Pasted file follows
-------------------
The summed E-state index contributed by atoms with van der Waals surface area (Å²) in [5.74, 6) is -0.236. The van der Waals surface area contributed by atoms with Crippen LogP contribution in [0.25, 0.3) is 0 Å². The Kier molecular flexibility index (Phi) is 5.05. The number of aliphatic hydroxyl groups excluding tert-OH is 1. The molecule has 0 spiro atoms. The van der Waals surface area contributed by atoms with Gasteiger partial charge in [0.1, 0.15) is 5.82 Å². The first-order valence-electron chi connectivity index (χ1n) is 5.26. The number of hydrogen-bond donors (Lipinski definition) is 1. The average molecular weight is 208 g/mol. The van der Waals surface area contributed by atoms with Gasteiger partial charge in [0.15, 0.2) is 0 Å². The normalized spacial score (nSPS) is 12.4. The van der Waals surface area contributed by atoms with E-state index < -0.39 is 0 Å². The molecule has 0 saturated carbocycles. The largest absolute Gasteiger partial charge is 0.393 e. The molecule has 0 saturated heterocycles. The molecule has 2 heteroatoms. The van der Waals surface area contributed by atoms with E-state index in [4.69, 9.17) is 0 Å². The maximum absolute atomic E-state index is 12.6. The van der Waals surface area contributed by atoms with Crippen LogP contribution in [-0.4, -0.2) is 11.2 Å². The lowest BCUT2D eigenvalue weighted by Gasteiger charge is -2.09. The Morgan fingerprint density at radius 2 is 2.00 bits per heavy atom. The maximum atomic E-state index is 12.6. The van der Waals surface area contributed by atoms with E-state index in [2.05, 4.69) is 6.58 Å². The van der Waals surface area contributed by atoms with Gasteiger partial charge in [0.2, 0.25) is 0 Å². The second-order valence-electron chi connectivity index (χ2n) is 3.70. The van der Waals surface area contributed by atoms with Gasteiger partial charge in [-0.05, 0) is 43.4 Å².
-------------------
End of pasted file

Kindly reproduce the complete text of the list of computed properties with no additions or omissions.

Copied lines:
The summed E-state index contributed by atoms with van der Waals surface area (Å²) in [5.74, 6) is -0.236. The van der Waals surface area contributed by atoms with Crippen LogP contribution in [0.25, 0.3) is 0 Å². The Kier molecular flexibility index (Phi) is 5.05. The number of aliphatic hydroxyl groups excluding tert-OH is 1. The molecule has 0 spiro atoms. The van der Waals surface area contributed by atoms with Gasteiger partial charge in [0.1, 0.15) is 5.82 Å². The first-order valence-electron chi connectivity index (χ1n) is 5.26. The number of hydrogen-bond donors (Lipinski definition) is 1. The average molecular weight is 208 g/mol. The van der Waals surface area contributed by atoms with Gasteiger partial charge in [0.15, 0.2) is 0 Å². The normalized spacial score (nSPS) is 12.4. The van der Waals surface area contributed by atoms with E-state index < -0.39 is 0 Å². The molecule has 0 saturated carbocycles. The largest absolute Gasteiger partial charge is 0.393 e. The molecule has 0 saturated heterocycles. The molecule has 2 heteroatoms. The van der Waals surface area contributed by atoms with E-state index in [4.69, 9.17) is 0 Å². The maximum absolute atomic E-state index is 12.6. The van der Waals surface area contributed by atoms with Crippen LogP contribution in [-0.4, -0.2) is 11.2 Å². The lowest BCUT2D eigenvalue weighted by Gasteiger charge is -2.09. The Morgan fingerprint density at radius 2 is 2.00 bits per heavy atom. The maximum atomic E-state index is 12.6. The van der Waals surface area contributed by atoms with E-state index in [2.05, 4.69) is 6.58 Å². The van der Waals surface area contributed by atoms with Gasteiger partial charge in [0.2, 0.25) is 0 Å². The second-order valence-electron chi connectivity index (χ2n) is 3.70. The van der Waals surface area contributed by atoms with Gasteiger partial charge in [-0.05, 0) is 43.4 Å².